Birder's Guide

MAY 2014

Birder's Guide is the American Birding Association's newest publication. Each issue focuses on a key subject, providing tips from experienced birders on a wide variety of topics like Travel, Listing & Taxonomy, Gear, and Conservation & Community.

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Page 38 of 51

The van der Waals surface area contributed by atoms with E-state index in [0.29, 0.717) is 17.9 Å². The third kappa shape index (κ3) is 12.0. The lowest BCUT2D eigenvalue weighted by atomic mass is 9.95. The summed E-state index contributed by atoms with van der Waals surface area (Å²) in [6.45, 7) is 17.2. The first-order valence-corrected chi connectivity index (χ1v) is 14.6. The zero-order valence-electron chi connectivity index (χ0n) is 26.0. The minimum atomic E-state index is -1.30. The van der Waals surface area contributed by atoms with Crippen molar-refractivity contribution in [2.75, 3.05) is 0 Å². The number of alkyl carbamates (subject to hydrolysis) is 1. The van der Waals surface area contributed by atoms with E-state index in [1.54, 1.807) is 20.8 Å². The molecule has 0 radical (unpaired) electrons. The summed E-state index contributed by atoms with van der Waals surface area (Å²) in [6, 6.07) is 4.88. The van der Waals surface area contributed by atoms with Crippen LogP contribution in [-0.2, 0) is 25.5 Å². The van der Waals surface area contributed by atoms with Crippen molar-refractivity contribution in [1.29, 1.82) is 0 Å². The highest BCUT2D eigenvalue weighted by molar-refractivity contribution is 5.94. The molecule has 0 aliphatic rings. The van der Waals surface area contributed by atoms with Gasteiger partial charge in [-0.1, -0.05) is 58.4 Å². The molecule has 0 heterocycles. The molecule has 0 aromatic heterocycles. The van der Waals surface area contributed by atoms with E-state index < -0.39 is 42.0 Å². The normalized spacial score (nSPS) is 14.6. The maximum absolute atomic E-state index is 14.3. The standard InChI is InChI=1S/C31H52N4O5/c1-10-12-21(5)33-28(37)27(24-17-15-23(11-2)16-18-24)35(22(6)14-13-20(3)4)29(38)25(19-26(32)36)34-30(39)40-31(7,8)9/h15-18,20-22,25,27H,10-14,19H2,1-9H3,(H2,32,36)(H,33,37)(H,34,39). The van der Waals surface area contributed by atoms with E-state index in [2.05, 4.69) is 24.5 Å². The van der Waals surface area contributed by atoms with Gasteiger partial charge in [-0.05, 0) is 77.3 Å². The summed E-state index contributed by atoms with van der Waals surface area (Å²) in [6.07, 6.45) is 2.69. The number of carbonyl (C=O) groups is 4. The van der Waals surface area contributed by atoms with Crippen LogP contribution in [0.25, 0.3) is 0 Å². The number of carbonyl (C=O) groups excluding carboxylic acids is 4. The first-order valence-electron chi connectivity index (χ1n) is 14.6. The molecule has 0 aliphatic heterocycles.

37 May 2014 | Birder's Guide to Conservation & Community pineland restoration proj- ects. The development of recovery plans for the spe- cies, beginning in 1985, helped identify the scale at which restoration should occur and the structural characteristics that manag- ers need to work toward. For example, the Ouachita National Forest in the Inte- rior Highlands of Arkansas, with a small population of the woodpecker, com- mitted to the restoration of some 250,000 acres of shortleaf pine–bluestem ecosystems with the revi- sions of their forest plans in 1994, 1996, 2002, and 2005. Another important step forward was the establish- ment of the The Longleaf Alliance in 1995. It had become apparent that interest in the longleaf ecosystem and the tree itself was growing rapidly, but there was no outlet for ecologists, foresters, wildlife biologists, landowners, and land man- agers seeking information or a means to distribute known information on long- leaf conservation and management. The main purpose of The Longleaf Alliance is to coordinate a partnership between private landowners, forest industries, state and federal agencies, conserva- tion groups, researchers, and other en- thusiasts interested in managing and restoring longleaf pine forests for their ecological and economic benefts. In 2007, under the leadership of the U.S. Forest Service, the U.S. Department of Defense, and the U.S. Fish and Wild- life Service, a Regional Working Group of diverse organizations (including The Longleaf Alliance) was formed to de- velop America's Longleaf Restoration Initiative. The vision of this partnership is to strive toward creating viable long- leaf pine ecosystems with the full spec- trum of ecological, economic, and so- cial values. Multiple organizations and This map shows the likely historic (pre-European settlement) distribution of shortleaf and longleaf pine forests in the southeastern U.S. and is based on information at Based on geology, soil patterns, and topography, this map depicts the location of pre-European-settle- ment habitats, including those dominated by shortleaf pine (i.e., "pine-bluestem" and "pine-oak"). Central Hardwoods Joint Venture planners use this map to help identify where restoration of natural communities can be most successful. Map © Lee O'Brien, Todd Farrand-Jones, and Jane Fitzgerald 5-Pine Woodlands2.indd 37 5/22/14 7:54 PM

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